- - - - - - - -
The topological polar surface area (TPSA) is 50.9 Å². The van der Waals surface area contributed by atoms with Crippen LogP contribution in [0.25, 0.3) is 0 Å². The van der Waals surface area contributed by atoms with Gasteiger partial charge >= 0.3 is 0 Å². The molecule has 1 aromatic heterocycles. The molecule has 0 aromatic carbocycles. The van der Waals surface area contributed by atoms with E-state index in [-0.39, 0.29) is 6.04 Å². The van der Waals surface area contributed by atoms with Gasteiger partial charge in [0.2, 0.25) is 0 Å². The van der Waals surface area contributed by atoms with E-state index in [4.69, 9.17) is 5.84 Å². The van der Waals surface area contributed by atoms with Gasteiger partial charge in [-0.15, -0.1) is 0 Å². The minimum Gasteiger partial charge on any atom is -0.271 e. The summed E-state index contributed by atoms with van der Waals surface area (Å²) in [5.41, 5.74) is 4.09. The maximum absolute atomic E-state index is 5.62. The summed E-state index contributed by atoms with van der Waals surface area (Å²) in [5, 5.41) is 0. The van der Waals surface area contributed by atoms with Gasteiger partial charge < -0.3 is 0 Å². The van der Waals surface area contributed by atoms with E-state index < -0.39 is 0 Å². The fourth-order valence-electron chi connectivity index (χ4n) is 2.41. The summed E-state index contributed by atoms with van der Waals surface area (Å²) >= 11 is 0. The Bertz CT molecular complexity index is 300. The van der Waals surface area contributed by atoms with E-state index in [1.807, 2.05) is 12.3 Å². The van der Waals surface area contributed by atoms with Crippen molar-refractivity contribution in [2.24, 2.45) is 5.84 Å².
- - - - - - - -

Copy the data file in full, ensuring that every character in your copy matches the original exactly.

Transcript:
The topological polar surface area (TPSA) is 50.9 Å². The van der Waals surface area contributed by atoms with Crippen LogP contribution in [0.25, 0.3) is 0 Å². The van der Waals surface area contributed by atoms with Gasteiger partial charge >= 0.3 is 0 Å². The molecule has 1 aromatic heterocycles. The molecule has 0 aromatic carbocycles. The van der Waals surface area contributed by atoms with E-state index in [-0.39, 0.29) is 6.04 Å². The van der Waals surface area contributed by atoms with Gasteiger partial charge in [0.2, 0.25) is 0 Å². The van der Waals surface area contributed by atoms with E-state index in [4.69, 9.17) is 5.84 Å². The van der Waals surface area contributed by atoms with Gasteiger partial charge in [-0.15, -0.1) is 0 Å². The minimum Gasteiger partial charge on any atom is -0.271 e. The summed E-state index contributed by atoms with van der Waals surface area (Å²) in [5.41, 5.74) is 4.09. The maximum absolute atomic E-state index is 5.62. The summed E-state index contributed by atoms with van der Waals surface area (Å²) in [5, 5.41) is 0. The van der Waals surface area contributed by atoms with Gasteiger partial charge < -0.3 is 0 Å². The van der Waals surface area contributed by atoms with E-state index < -0.39 is 0 Å². The fourth-order valence-electron chi connectivity index (χ4n) is 2.41. The summed E-state index contributed by atoms with van der Waals surface area (Å²) >= 11 is 0. The Bertz CT molecular complexity index is 300. The van der Waals surface area contributed by atoms with E-state index in [1.807, 2.05) is 12.3 Å². The van der Waals surface area contributed by atoms with Crippen molar-refractivity contribution in [2.24, 2.45) is 5.84 Å².